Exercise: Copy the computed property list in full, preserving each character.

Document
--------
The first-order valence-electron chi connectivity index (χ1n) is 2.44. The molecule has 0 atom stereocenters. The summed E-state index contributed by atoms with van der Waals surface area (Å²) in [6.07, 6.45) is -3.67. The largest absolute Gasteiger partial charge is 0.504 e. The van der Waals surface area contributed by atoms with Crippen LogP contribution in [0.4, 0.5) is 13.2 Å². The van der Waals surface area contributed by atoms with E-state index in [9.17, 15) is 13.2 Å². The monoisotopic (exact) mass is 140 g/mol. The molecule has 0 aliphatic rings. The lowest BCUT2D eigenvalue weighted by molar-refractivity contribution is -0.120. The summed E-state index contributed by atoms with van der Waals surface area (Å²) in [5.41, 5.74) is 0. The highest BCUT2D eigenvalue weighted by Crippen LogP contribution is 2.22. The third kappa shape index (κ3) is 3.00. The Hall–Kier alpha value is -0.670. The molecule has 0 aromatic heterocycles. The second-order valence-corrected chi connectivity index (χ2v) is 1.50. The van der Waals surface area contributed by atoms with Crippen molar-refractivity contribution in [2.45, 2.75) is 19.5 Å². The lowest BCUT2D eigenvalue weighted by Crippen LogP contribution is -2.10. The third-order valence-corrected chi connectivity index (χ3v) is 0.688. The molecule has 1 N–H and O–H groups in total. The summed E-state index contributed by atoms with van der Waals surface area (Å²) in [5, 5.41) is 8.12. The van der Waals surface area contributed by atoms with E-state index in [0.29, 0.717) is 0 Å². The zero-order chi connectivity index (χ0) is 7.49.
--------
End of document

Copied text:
The first-order valence-electron chi connectivity index (χ1n) is 2.44. The molecule has 0 atom stereocenters. The summed E-state index contributed by atoms with van der Waals surface area (Å²) in [6.07, 6.45) is -3.67. The largest absolute Gasteiger partial charge is 0.504 e. The van der Waals surface area contributed by atoms with Crippen LogP contribution in [0.4, 0.5) is 13.2 Å². The van der Waals surface area contributed by atoms with E-state index in [9.17, 15) is 13.2 Å². The monoisotopic (exact) mass is 140 g/mol. The molecule has 0 aliphatic rings. The lowest BCUT2D eigenvalue weighted by molar-refractivity contribution is -0.120. The summed E-state index contributed by atoms with van der Waals surface area (Å²) in [5.41, 5.74) is 0. The highest BCUT2D eigenvalue weighted by Crippen LogP contribution is 2.22. The third kappa shape index (κ3) is 3.00. The Hall–Kier alpha value is -0.670. The molecule has 0 aromatic heterocycles. The second-order valence-corrected chi connectivity index (χ2v) is 1.50. The van der Waals surface area contributed by atoms with Crippen molar-refractivity contribution in [2.45, 2.75) is 19.5 Å². The lowest BCUT2D eigenvalue weighted by Crippen LogP contribution is -2.10. The third-order valence-corrected chi connectivity index (χ3v) is 0.688. The molecule has 1 N–H and O–H groups in total. The summed E-state index contributed by atoms with van der Waals surface area (Å²) in [5, 5.41) is 8.12. The van der Waals surface area contributed by atoms with E-state index in [0.29, 0.717) is 0 Å². The zero-order chi connectivity index (χ0) is 7.49.